4. Loren Coleman responds:

    Actually, field studies of the generally maneless lions of Tsavo show they get more females and did not end up sharing their harems with as many males as lions in other areas of Africa do.

    Didn’t want to bog down the blog with a lot of research and citations, but there’s been some intriguing studies done with these lions this century. Do a google search.

  5. mystery_man responds:

    These lions make for a very interesting story. Could they perhaps be a separate subspecies? I too would like to know if there is any correlation between hairless manes and tendency to actively attack humans. Taking our ego aside, humans are actually quite easy prey for a lion when not armed. It makes sense that they should see us as a viable prey animal, especially when hungry. However, these lions demonstrated a startling, fearless willingness to actively hunt humans that is not seen in most lion populations. I wonder what it was that made the lions of this area like this? Could it be something about the environment? Genetics? A heightened aggression linked to a mix of environmental factors AND genetics? Was it a threat of starvation? A behavior altering disease? Very fascinating to speculate about.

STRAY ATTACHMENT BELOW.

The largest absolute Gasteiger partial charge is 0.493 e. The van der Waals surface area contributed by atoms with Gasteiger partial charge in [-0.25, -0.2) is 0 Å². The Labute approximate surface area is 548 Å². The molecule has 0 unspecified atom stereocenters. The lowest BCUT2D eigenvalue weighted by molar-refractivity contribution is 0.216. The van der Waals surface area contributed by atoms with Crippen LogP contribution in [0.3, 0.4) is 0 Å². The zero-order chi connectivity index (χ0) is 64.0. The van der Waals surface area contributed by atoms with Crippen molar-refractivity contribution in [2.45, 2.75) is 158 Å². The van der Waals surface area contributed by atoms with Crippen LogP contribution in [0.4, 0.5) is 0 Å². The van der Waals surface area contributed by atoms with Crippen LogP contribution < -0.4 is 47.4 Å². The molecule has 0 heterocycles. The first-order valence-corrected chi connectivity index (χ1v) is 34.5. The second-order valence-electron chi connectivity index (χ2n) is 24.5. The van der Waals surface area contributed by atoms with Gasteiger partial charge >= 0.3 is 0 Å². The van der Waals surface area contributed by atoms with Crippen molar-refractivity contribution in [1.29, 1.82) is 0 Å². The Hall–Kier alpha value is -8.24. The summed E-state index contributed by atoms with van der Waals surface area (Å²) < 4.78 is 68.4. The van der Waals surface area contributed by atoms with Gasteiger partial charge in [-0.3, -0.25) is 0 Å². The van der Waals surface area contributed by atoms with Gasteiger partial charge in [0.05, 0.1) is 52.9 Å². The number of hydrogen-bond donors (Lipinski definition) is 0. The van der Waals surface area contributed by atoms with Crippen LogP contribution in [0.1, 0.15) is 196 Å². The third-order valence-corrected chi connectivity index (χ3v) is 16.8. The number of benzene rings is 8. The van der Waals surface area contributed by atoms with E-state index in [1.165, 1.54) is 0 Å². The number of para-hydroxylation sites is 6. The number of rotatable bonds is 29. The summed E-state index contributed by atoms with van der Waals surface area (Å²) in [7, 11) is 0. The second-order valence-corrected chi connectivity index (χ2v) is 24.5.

6. dogu4 responds:

    I practically grew up on weekends at the Field and the story of the Tsavo Lions,taxidermy of Carl Akeley, Malvina Hoffman’s anthropological bronzes, and the murals of Charles Knight filled my imagination and informed my views on the world an the tragedy of its discovery.
    The notion of lending the mounted subjects to Kenya is a lot more palatable than returning them as a form of lost patrimony. As for the lions themselves, I don’t know if it’s been noted but back in the earlier colonial days in Africa, just as everywhere during that period of expansion, work crews needed to eat and local tribesmen and imported commecial hunters wiped out huge numbers of local animals, leaving a disrupted population balance which rebounded in many strange ways and altering our early observers idea of what the untamed wilderness was all about and leading us to some inaccurate conclusions on nature in balance.

  7. MattBille responds:

    I just finished a fascinating book on this: Ghosts of Tsavo, by Philip Caputo. A slighly newer and more scholarly work, The Lions of Tsavo by Bruce Patterson, is on my “to do” list.

  8. AtomicMrEMonster responds:

    What, no reference to the Tsavo incident inspiring the plot of the early 3-D movie “Bwana Devil”?